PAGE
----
The Story of Auburn Gresham
Just outside the Auburn Gresham community area is Auburn Park, with a lagoon that bends around five acres of green land in the middle of a neighborhood with a blend of bungalows and apartment buildings. According to the Chicago Park District, Auburn Park is land that was once owned by Chicago’s first mayor, William B. Ogden.
Auburn Gresham is on the South Side of Chicago just west of Chatham, spanning from 75th to 91st streets. Like many South Side communities, it grew rapidly after the World’s Columbian Exposition of 1893. According to Encyclopedia of Chicago, “City workers such as police and firefighters, as well as railroad and construction workers, found the neighborhood convenient. Between 1920 and 1930 the population of Auburn Gresham nearly tripled, from 19,558 to 57,381.”
After restrictive housing covenants were outlawed, African Americans began to move into Auburn Gresham. Despite efforts by local activists to eradicate racist housing practices, Auburn Gresham weathered the racial tension of the 1960s, and white residents eventually left. According to the Greater Auburn-Gresham Development Corporation, which is still working to revitalize the community today, the neighborhood suffered from disinvestment.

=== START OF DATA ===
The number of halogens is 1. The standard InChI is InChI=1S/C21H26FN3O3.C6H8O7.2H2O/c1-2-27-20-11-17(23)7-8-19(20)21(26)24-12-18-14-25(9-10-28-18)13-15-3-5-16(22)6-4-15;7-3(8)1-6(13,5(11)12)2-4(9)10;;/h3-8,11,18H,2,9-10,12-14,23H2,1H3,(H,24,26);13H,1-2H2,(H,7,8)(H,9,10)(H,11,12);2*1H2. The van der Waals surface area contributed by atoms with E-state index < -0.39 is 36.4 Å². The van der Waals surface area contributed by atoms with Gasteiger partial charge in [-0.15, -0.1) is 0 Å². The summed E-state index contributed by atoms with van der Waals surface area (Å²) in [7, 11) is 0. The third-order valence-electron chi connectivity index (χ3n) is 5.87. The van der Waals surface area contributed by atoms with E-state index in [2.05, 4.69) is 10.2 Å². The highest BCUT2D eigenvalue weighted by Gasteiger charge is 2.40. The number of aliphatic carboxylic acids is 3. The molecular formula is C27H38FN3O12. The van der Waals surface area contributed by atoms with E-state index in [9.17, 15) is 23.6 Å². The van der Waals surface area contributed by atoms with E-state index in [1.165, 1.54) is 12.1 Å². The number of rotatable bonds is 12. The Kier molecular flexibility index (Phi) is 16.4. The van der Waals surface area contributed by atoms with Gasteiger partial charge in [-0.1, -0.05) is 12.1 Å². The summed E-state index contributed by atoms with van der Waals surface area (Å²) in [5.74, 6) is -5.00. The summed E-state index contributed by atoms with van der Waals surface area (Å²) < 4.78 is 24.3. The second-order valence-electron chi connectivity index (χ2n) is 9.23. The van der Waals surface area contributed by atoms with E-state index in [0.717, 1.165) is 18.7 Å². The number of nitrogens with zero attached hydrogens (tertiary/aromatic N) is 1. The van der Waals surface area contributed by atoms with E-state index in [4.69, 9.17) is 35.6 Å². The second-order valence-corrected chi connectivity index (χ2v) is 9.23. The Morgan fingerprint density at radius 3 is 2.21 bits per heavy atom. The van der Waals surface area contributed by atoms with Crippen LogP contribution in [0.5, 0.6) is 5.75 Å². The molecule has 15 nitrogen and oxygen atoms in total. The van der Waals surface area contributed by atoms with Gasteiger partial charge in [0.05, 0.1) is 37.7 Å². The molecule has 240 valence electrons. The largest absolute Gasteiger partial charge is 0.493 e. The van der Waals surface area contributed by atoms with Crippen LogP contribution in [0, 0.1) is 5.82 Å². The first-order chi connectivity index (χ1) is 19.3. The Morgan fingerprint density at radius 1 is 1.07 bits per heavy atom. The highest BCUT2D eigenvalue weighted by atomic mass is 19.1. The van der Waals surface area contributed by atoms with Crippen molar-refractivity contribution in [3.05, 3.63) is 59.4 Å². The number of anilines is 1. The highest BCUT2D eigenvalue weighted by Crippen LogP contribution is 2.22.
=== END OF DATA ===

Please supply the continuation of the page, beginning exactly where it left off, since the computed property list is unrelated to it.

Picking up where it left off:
Today, Auburn Gresham is 96 percent African American, according to data from the Chicago Metropolitan Agency for Planning. The Red Line runs near Auburn Gresham, with stops at 79th and 87th streets.
Neighborhood Spotlight: St. Sabina Church
Established in 1916, St. Sabina Church began as a storefront church on South Racine Avenue. According to the parish website, the current cathedral was completed in 1933. It was one of the five major Catholic parishes in Auburn Gresham that served the then mostly German and Irish community.
St. Sabina is also well known as a parish that opened its doors to African American residents during the turbulent 1960s. In addition to being a church, it continued to serve as a community and social services center, working to combat poverty and gang violence, and even as a housing developer.
Today, the church is led by the outspoken and sometimes controversial Father Michael Pfleger, a priest and activist who has been with the parish since 1981, when he became the youngest full pastor in the Chicago Archdiocese, according to the church. St. Sabina was also the original site of Chicago's St. Patrick's Day Parade.
Things to Do
The Greater Auburn Community Development Corporation has a busy community calendar, ensuring that local residents and visitors alike can contribute to the growth of the neighborhood. Grab some comfort food at Dan’s Soul Food and Café on 79th Street.